Re: <math>, <fig>, ... (fwd)

MegaZone (megazone@livingston.com)
Fri, 10 May 1996 03:16:02 -0700 (PDT)


Message-Id: <199605101016.DAA04606@server.livingston.com>
Subject: Re: <math>, <fig>, ... (fwd)
To: www-html@w3.org
Date: Fri, 10 May 1996 03:16:02 -0700 (PDT)
From: MegaZone <megazone@livingston.com>

Once upon a time schwarte@iwb.uni-stuttgart.de shaped the electrons to say...
>OK, I see  <Object> will supercede <FIG>. <Object> is future, <FIG> 
>is reality in some noncommercial browsers.
>I see that there is no reason to develop <FIG> any further.
>But there still is no reason to eliminate it!
>Leave it in the DTD, and put it in the "deprecated" section when
><Object> is available. 
>Same is true for <math>

That's not the way to develop a spec.

<FIG> was always experimental, it was *never* firmly defined.  That was
it's nature.  Anyone who decided to use it should have made that decision
*knowing* that it was not part of *any* specification and that they
may someday face having to replace it because it died.  That's what
happens.

Another example since my blueprint one didn't take.

V.FC modems - several corporations couldn't wait for the 28.8 spec so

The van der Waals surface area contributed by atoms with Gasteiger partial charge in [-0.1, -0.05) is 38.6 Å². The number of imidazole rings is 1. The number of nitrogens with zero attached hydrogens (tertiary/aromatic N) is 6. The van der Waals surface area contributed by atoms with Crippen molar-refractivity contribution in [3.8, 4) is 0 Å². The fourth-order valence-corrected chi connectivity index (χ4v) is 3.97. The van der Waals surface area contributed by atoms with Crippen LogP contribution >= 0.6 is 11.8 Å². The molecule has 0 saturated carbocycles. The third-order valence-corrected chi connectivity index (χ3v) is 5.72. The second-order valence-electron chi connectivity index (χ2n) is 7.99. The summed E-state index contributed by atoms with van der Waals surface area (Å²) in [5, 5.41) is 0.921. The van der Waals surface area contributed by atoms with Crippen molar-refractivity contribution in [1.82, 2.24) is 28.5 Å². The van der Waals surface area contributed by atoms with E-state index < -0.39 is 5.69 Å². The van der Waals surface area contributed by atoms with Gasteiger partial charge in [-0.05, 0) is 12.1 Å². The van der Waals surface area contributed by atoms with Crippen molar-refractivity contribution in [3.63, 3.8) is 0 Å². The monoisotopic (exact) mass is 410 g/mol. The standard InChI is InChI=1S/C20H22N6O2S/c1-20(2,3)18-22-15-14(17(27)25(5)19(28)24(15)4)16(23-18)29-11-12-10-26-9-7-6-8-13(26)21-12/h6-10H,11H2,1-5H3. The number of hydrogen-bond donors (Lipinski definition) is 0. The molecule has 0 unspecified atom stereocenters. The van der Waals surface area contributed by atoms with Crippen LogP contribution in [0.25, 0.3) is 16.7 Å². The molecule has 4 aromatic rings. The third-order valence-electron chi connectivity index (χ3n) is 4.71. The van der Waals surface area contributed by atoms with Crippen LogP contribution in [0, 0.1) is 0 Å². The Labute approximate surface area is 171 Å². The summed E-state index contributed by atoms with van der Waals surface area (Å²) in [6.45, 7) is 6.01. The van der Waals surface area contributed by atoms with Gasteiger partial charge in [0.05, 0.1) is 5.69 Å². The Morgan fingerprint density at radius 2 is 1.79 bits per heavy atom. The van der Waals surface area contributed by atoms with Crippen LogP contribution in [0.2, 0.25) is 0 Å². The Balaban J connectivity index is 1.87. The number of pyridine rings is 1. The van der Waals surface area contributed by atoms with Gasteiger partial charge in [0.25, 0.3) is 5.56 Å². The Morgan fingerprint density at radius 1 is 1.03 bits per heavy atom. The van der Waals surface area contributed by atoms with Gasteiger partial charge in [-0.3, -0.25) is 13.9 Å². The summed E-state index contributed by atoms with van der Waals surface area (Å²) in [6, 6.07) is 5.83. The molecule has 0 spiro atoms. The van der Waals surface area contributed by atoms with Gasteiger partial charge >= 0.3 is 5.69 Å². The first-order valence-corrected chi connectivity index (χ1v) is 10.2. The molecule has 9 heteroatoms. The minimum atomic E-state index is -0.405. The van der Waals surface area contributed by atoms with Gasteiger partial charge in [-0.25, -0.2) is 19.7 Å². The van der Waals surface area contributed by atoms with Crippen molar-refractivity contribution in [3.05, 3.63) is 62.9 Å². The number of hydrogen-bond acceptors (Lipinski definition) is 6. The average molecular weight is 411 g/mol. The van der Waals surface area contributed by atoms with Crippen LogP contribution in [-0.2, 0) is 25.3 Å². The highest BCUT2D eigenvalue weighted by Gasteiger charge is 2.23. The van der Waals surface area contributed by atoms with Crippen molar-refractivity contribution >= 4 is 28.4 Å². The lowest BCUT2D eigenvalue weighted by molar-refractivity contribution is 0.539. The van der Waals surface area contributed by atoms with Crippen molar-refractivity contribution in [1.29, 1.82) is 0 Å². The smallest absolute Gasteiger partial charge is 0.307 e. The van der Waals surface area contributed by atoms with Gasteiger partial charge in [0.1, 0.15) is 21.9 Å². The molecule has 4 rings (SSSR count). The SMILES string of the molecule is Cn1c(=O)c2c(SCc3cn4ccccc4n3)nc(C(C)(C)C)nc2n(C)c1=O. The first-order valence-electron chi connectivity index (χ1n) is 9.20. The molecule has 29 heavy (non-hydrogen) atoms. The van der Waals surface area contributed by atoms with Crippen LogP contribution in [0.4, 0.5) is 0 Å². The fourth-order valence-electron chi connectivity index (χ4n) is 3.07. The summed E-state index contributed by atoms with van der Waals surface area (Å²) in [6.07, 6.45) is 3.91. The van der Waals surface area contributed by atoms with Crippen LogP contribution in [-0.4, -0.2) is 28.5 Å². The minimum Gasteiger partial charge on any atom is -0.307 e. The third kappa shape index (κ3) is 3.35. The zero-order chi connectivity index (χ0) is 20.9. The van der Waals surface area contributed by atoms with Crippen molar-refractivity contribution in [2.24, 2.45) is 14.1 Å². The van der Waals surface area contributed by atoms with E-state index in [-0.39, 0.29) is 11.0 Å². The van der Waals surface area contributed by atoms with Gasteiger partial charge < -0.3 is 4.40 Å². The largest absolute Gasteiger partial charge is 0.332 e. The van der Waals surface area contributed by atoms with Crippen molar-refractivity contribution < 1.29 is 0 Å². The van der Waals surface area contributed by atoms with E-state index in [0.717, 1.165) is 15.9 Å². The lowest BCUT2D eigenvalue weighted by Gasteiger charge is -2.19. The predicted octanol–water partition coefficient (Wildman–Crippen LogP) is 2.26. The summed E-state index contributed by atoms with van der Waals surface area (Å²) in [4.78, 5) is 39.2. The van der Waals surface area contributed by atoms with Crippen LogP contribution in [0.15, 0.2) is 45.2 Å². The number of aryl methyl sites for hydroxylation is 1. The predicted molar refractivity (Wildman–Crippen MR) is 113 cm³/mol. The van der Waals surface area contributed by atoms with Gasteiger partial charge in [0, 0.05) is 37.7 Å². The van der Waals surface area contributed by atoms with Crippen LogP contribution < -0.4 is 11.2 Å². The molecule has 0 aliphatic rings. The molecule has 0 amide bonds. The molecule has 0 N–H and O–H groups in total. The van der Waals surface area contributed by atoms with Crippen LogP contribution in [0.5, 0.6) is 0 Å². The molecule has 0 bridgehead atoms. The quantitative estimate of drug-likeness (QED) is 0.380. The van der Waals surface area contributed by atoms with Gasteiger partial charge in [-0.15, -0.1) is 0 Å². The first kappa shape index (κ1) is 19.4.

they whipped up V.FC and pushed it as the standard - but they did so
*knowing* they may lose and have to change.  And they did lose, V.34 is
not V.FC so they had to change to support the standard.

<FIG> is like V.FC - all it was was a proof of concept, it was never
meant ot be used and deployed on production sites.  <OBJECT> is like
V.34, it is the standard that takes over.  Just as modem makers had to
upgrade from V.FC to V.34, so to do web authors who used <FIG> need to
replace it.

Why deprecate a tag that was never part of the official standard, that 
was nothing more than a proposal its entire life.  It was never in anything
but known experimental DTDs.

And as for <MATH> - the tag is *still* experimental/in development.  
It *DOES NOT* belong in 3.2 - period.  Experimental, undeveloped tags
should never be included in any standard DTD.  They belong *only* in
test DTDs for developers and the risk takers to use.

If there were a solid interim <MATH> spec (the current one IMHO is not
very stable) then you could put that in - like the interim <TABLE> spec -
but you don't just put in a tag saying - hey, this is in development,
maybe we'll use it someday.  That is not what any standards tracked
document should do.  

You have two trees - the standard, what *is* solid.  And the development
track - what is still primarily ideas and doesn't have a firm definition.

That is why you have development DTDs and you don't throw that stuff into
the standard DTD.

Because the instant you put it in the standard DTD you have de facto put
it in concrete.  If it later turns out during development that the 
documented method is lame, you are stuck - you have to leave it in, at
least for a while, as a legacy implimentation.

And that is pure evil.

<MATH> is not dead - math is still gestating as is yet to be born.

<FIG> was a miscarriage.

-MZ
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